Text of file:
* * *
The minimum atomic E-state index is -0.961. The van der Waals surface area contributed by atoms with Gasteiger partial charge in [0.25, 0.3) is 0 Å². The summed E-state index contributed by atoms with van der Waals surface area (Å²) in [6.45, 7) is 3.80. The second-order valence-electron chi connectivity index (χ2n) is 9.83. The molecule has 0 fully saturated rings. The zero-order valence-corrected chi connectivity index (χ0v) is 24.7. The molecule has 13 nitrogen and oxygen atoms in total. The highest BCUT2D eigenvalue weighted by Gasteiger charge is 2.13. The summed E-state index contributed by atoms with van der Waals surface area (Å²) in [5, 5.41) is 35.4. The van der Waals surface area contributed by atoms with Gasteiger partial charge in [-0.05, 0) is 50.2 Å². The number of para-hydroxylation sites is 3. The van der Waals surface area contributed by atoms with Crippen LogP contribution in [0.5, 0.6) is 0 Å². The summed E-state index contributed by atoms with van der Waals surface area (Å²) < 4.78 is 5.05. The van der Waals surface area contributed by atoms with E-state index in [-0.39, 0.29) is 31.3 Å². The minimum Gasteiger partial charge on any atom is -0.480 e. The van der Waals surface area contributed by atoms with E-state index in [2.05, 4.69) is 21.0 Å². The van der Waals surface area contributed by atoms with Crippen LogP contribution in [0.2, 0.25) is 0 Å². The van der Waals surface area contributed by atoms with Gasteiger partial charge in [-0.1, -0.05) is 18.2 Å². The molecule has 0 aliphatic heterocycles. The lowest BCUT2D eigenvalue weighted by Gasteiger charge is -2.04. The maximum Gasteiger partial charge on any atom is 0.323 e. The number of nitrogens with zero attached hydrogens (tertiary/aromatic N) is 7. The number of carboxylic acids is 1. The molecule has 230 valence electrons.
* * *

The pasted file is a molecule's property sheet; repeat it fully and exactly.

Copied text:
The minimum atomic E-state index is -0.961. The van der Waals surface area contributed by atoms with Gasteiger partial charge in [0.25, 0.3) is 0 Å². The summed E-state index contributed by atoms with van der Waals surface area (Å²) in [6.45, 7) is 3.80. The second-order valence-electron chi connectivity index (χ2n) is 9.83. The molecule has 0 fully saturated rings. The zero-order valence-corrected chi connectivity index (χ0v) is 24.7. The molecule has 13 nitrogen and oxygen atoms in total. The highest BCUT2D eigenvalue weighted by Gasteiger charge is 2.13. The summed E-state index contributed by atoms with van der Waals surface area (Å²) in [5, 5.41) is 35.4. The van der Waals surface area contributed by atoms with Gasteiger partial charge in [-0.05, 0) is 50.2 Å². The number of para-hydroxylation sites is 3. The van der Waals surface area contributed by atoms with Crippen LogP contribution in [0.5, 0.6) is 0 Å². The summed E-state index contributed by atoms with van der Waals surface area (Å²) < 4.78 is 5.05. The van der Waals surface area contributed by atoms with E-state index in [-0.39, 0.29) is 31.3 Å². The minimum Gasteiger partial charge on any atom is -0.480 e. The van der Waals surface area contributed by atoms with E-state index in [2.05, 4.69) is 21.0 Å². The van der Waals surface area contributed by atoms with Crippen LogP contribution in [0.2, 0.25) is 0 Å². The van der Waals surface area contributed by atoms with Gasteiger partial charge in [-0.1, -0.05) is 18.2 Å². The molecule has 0 aliphatic heterocycles. The lowest BCUT2D eigenvalue weighted by Gasteiger charge is -2.04. The maximum Gasteiger partial charge on any atom is 0.323 e. The number of nitrogens with zero attached hydrogens (tertiary/aromatic N) is 7. The number of carboxylic acids is 1. The molecule has 230 valence electrons.